The common principles of the forest sector core group are:
- to promote the principles of Sustainable Forest Management, and facilitate its implementation at all levels.
- to promote the use of wood and resource efficiency.
- to promote the relevance of the forest and forest-based sector in rural development and a global green economy.
For further details about this cooperation and pictures or interview requests, please contact the Secretariats of each of the organisations below.
FTP – Forest-based Sector Technology Platform: www.forestplatform.org
CEPI is of the opinion that sustainability criteria for the sustainable sourcing and conversion of solid biomass should address primarily potentially adverse effects of a strong increase of the use of solid biomass for energy including from imports. Since the 2020 renewable energy target ultimately aims at reducing greenhouse gas emissions, solid biomass criteria should primarily be carbon related and include efficiency principles.
Regarding forest management, the criteria should apply irrespective of the final use of the wood. They should be limited to the criteria set out below, since further detailed forest management criteria would conflict with national forest policies, go beyond the intention to ensure carbon neutrality and ignore the specificities of Sustainable Forest Management in the different parts of Europe.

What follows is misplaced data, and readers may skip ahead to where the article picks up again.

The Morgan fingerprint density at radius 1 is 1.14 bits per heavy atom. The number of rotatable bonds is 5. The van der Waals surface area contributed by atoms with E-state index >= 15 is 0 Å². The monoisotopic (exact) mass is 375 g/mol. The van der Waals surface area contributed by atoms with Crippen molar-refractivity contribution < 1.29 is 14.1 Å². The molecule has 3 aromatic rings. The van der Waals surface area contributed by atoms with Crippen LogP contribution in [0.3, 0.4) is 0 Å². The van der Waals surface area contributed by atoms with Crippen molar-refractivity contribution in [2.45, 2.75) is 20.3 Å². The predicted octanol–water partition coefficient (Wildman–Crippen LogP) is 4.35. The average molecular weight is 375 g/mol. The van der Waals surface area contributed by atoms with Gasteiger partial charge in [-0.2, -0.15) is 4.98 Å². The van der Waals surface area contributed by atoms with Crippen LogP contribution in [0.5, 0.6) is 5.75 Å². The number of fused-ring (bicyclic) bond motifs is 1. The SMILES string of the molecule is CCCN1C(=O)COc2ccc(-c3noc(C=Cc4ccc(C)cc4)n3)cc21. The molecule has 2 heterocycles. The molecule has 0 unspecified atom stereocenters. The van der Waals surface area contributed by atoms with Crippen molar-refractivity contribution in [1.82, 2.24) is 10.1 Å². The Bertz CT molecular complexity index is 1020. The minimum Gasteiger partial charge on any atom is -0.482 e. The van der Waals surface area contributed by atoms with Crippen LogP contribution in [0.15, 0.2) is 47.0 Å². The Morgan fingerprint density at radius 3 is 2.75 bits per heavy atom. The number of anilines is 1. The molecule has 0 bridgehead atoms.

In addition to the carbon and forest management related sustainability criteria applying to the sourcing of biomass, energy conversion of biomass eligible for support should be subject to efficiency principles to ensure the positive substitution effect of carbon neutral biomass.
Solid biomass shall be taken into account for the purposes of the Renewable Energy Directive/eligible for support only if it fulfils the following:
1. Biomass sourcing
1.1 Carbon sustainability:
Forest biomass shall come from countries with mandatory LULUCF accounting. If biomass is procured from non-LULUCF accounting countries, credible proof has to be given that the harvesting rate in this country does not exceed 100% and the biomass does not come from land conversion. Where there is overharvesting at the country level, the operator has to give sufficient proof that there is no overharvesting at the relevant regional level of the biomass origin